Let's start with a really long-term look at the market -- a 5 year look. This will give us an indication of where we are in the bull/bear cycle.
The market started to rally in 2004. It maintained an upward sloping channel until the beginning of 2007 when it broke through the upper trend line. The market used the upper trend line for technical support all during 2007. In addition, the market formed a double top in 2007, with the first top occurring at the beginning of the third quarter and the second top occurring at the beginning of the third quarter. This was also when we started to hear about problems in the financial sector (which started with news that Bear Stearns hedge funds were losing big sums of money). As a result, the market started to drop.
Since the market top in 2007, notice the following:
-- Prices have moved through upward sloping trend lines
-- Prices are now below the 200 week SMA
-- The 10 week SMA has crossed below the 200 week SMA
-- The 20 week SMA is about to cross over the 200 week SMA
-- With the exception of the 200 week SMA, the shorter SMAs are below the longer SMAs, and
-- All the SMAs are headed lower
In other words, the long term picture is bearish. The only good news on this chart is the 200 week SMA is positive.
Above is a two year chart. I put this chart up without any indicators to clearly demonstrate the market is in a clear down up down trading pattern.
On the daily chart, notice the following:
-- Prices have been in an uptrend since early July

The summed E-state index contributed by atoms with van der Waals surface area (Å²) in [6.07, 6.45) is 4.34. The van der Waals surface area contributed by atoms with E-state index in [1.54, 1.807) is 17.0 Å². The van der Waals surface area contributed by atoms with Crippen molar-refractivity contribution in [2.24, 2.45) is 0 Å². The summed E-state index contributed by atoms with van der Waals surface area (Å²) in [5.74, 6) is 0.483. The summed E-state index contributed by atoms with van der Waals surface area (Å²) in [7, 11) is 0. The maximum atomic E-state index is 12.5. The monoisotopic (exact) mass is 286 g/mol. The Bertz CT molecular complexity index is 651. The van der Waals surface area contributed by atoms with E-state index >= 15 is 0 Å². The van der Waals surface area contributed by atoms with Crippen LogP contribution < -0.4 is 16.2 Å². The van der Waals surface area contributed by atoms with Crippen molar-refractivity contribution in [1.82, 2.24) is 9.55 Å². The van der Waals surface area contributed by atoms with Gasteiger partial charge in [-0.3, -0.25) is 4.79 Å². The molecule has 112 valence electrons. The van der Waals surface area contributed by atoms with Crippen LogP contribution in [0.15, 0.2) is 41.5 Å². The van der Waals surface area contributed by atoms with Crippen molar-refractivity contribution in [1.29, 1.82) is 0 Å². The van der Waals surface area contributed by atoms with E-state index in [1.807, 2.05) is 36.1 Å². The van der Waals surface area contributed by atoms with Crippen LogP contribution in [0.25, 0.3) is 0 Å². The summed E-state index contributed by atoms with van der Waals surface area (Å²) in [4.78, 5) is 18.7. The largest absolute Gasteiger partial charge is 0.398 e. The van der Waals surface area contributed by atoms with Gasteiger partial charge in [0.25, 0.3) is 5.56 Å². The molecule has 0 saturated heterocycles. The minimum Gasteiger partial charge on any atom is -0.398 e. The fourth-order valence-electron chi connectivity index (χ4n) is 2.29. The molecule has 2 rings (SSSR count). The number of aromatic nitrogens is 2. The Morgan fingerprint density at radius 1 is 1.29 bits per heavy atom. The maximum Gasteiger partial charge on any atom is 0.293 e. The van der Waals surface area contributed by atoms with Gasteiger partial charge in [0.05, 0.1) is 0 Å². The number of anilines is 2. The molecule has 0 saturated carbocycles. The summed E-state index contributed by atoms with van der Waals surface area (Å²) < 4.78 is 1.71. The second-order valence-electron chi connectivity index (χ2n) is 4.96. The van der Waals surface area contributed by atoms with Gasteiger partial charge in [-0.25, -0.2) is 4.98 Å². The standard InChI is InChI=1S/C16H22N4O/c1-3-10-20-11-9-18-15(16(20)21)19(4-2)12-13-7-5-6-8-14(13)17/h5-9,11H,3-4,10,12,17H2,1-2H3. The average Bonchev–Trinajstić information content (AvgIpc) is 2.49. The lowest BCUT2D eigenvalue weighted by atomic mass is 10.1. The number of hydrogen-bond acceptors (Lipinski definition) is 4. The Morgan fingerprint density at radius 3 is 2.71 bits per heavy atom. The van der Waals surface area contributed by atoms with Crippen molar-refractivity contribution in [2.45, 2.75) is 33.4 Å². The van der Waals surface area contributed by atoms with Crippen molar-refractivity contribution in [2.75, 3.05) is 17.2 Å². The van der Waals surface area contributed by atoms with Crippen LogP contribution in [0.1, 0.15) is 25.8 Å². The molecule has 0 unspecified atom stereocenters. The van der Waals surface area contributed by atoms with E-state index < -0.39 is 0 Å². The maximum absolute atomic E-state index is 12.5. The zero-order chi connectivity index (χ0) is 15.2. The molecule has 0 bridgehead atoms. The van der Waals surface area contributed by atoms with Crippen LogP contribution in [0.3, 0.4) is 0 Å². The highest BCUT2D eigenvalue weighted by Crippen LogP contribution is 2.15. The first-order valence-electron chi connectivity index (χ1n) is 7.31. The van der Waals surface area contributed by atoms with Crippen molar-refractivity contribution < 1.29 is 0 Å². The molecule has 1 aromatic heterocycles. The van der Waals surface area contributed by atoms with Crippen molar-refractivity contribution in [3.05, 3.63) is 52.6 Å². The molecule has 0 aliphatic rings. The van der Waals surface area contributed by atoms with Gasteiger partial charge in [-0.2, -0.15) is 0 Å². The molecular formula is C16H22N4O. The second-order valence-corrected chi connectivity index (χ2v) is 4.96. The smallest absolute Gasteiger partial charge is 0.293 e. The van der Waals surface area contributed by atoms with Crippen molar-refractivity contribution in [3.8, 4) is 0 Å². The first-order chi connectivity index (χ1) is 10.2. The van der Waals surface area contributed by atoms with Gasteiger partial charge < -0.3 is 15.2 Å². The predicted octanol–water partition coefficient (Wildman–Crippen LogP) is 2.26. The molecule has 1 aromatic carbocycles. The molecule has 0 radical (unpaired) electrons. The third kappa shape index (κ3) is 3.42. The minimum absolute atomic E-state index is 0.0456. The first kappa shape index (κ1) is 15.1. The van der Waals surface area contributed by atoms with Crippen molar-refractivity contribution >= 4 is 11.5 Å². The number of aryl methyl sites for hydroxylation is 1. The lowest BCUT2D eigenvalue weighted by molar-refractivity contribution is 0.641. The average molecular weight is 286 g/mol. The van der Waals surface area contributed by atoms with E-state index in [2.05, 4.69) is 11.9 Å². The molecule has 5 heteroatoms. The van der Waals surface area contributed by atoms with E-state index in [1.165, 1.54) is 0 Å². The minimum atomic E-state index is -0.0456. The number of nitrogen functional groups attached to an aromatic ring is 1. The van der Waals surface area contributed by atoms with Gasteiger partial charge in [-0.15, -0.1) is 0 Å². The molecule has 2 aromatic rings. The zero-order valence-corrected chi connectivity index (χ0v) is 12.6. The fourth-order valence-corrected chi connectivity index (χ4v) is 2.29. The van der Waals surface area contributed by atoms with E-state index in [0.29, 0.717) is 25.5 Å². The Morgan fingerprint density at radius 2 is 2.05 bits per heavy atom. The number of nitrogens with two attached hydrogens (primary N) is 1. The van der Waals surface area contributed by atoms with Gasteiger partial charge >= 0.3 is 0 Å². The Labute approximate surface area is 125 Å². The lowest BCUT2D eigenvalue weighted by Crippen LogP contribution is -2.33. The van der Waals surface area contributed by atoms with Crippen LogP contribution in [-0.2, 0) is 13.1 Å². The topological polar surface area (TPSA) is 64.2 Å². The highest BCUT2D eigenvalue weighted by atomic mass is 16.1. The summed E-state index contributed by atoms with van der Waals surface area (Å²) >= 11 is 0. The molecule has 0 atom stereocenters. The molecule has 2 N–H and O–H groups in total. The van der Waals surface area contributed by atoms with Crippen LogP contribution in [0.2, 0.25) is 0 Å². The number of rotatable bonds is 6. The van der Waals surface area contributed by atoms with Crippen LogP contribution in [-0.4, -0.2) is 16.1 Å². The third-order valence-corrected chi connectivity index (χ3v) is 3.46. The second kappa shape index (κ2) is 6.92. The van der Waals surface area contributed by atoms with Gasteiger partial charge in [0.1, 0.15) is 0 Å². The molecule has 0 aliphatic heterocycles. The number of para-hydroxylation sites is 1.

-- The 10 and 20 day SMA are both positive
-- Prices are clearly looking for move higher.
-- The 20 and 200 day SMA are heading lower, indicating the longer-term trend is down.
Placing all of these charts together we get the following picture emerging.
The long-term trend is down and has been for awhile. The market is in a clear lower low/lower high pattern.
The shorter term trend is for a rally, which means this is most likely a bear market rally.
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The Bonddad Economic History Project
At the beginning of 2012, I decided to start looking at the actual, statistical history of the US economy starting in 1950. The reason is simple: to find out what really happened. So, when you see title of a post that begins with a year such as 1957, followed by "employment" or "Fed policy: you know what it's for. You can also access the information by typing in BE for Bonddad econ and a year to find information on a particular year.
Here is a link to pages that contain links to all the posts on the years listed.